Sir Anthony Hart Q.C.

Tony Hart Q. C. died today.

I came to the Bar in 1983 and shortly after , I attended a Bar dinner at Malone House.  Tony was at my table. Having just taken Silk , he was in good form and excellent company.

He  attended Portora Royal School and Trinity College and  came to Belfast to study for his Bar exams. He told me that he took digs in the north of the city near Belfast Royal Academy. He was an accomplished rower and kept up the interest long after he stopped participating.

I got to know him better when he became Recorder of Londonderry. Fearsome to those who were unprepared, he was a scrupulously fair man .

Our paths crossed often. From a hard fought discrimination case in Londonderry to R v Howell and Stewart in Coleraine, he was , almost always, a model of what a judge should be.

The late John Cushnahan and I had endured a contentious Crown Court trial. The accused appealed. John could not do the appeal. His replacement phoned me on the Sunday before the hearing. “I’ve read the transcript, Tony forgot to remind the jury about the standard of proof”. I’ve no doubt that was because of the mayhem of the three way fight that was going on. I made my best efforts in front of their Lordships but a new trial was ordered.

In the Howell and Stewart trial he was  at the top of his form. His directions to the jury were bomb proof. He said to them “ask yourselves this question, were they in it together?” They jury agreed that they were.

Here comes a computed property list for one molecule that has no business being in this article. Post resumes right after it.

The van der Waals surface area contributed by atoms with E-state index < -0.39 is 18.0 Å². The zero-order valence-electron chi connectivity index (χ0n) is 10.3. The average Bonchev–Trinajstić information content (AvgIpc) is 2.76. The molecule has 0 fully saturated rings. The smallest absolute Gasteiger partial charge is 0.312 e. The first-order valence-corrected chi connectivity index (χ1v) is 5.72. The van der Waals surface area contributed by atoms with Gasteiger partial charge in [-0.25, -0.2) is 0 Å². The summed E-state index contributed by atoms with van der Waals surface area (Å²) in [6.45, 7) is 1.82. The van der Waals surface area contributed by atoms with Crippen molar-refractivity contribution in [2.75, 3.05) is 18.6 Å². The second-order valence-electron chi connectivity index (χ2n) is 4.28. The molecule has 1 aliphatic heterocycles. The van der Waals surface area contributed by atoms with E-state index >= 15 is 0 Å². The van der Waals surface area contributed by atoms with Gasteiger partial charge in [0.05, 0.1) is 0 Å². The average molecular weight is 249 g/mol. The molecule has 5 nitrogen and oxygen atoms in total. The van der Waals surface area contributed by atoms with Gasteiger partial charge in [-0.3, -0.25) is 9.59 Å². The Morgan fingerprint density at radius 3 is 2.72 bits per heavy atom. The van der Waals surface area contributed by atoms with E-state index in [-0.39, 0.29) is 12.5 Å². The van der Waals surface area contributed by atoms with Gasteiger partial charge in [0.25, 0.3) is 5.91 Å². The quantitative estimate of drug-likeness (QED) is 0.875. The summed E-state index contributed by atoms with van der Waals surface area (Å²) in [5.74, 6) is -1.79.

Crown counsel sometimes had access to the judge’s chambers for entirely appropriate reasons. In private conversations, he often praised my opponent , only minutes after giving them a severe time.

He was kind to me, providing me with references , when asked. He entrusted his daughter to me , for work experience.

Someone organised a memorial lunch for the late Judge Foote. I suspect the late John Creaney. It was held in Nick’s Warehouse [where else?] Also present were me, Malachy Higgins. Donnell Deeney’s brother and a few others. After some refreshments, the topic of Restorative Justice was raised. I asked Tony if , under this system , he would be ‘An Recorder’ or the ‘Continuity Recorder’. His reply was “Bar Library humour can be patchy”.

Tony was a model of what it was to be a public servant. His management of HIA was exemplary after the pigs’ trough of Bloody Sunday.  He wrote the definitive history of the Bar in Northern Ireland.

He dedicated it to :

“the memory of those members of the Inn of Court of Northern Ireland who lost their lives upholding the rule of law”

That would be Tony.

I offer my condolences to his family.

 

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